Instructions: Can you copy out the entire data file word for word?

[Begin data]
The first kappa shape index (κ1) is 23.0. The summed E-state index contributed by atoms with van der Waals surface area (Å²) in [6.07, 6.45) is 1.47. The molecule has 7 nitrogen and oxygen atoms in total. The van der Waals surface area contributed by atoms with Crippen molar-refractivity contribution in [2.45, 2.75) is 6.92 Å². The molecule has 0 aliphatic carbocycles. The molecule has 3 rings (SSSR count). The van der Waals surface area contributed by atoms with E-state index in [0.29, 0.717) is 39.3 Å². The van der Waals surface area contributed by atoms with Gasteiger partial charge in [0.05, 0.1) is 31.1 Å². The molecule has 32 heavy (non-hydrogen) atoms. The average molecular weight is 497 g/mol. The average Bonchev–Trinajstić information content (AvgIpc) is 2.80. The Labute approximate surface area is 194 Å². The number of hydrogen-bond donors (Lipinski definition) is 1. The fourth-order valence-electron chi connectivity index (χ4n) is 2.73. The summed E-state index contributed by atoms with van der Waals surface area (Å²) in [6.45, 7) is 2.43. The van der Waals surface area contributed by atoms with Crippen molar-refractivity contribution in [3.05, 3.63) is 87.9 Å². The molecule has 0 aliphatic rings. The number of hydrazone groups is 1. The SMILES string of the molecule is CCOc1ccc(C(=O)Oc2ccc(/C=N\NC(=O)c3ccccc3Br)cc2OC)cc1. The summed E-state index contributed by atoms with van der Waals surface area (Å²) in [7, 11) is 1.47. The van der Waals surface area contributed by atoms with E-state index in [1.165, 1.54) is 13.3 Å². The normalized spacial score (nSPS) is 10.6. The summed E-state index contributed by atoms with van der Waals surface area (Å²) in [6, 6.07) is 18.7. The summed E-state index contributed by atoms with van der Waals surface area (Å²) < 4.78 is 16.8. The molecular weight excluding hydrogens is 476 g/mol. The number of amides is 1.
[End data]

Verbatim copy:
The first kappa shape index (κ1) is 23.0. The summed E-state index contributed by atoms with van der Waals surface area (Å²) in [6.07, 6.45) is 1.47. The molecule has 7 nitrogen and oxygen atoms in total. The van der Waals surface area contributed by atoms with Crippen molar-refractivity contribution in [2.45, 2.75) is 6.92 Å². The molecule has 0 aliphatic carbocycles. The molecule has 3 rings (SSSR count). The van der Waals surface area contributed by atoms with E-state index in [0.29, 0.717) is 39.3 Å². The van der Waals surface area contributed by atoms with Gasteiger partial charge in [0.05, 0.1) is 31.1 Å². The molecule has 32 heavy (non-hydrogen) atoms. The average molecular weight is 497 g/mol. The average Bonchev–Trinajstić information content (AvgIpc) is 2.80. The Labute approximate surface area is 194 Å². The number of hydrogen-bond donors (Lipinski definition) is 1. The fourth-order valence-electron chi connectivity index (χ4n) is 2.73. The summed E-state index contributed by atoms with van der Waals surface area (Å²) in [6.45, 7) is 2.43. The van der Waals surface area contributed by atoms with Crippen molar-refractivity contribution in [3.05, 3.63) is 87.9 Å². The molecule has 0 aliphatic rings. The number of hydrazone groups is 1. The SMILES string of the molecule is CCOc1ccc(C(=O)Oc2ccc(/C=N\NC(=O)c3ccccc3Br)cc2OC)cc1. The summed E-state index contributed by atoms with van der Waals surface area (Å²) in [7, 11) is 1.47. The van der Waals surface area contributed by atoms with E-state index in [1.165, 1.54) is 13.3 Å². The normalized spacial score (nSPS) is 10.6. The summed E-state index contributed by atoms with van der Waals surface area (Å²) in [6, 6.07) is 18.7. The summed E-state index contributed by atoms with van der Waals surface area (Å²) < 4.78 is 16.8. The molecular weight excluding hydrogens is 476 g/mol. The number of amides is 1.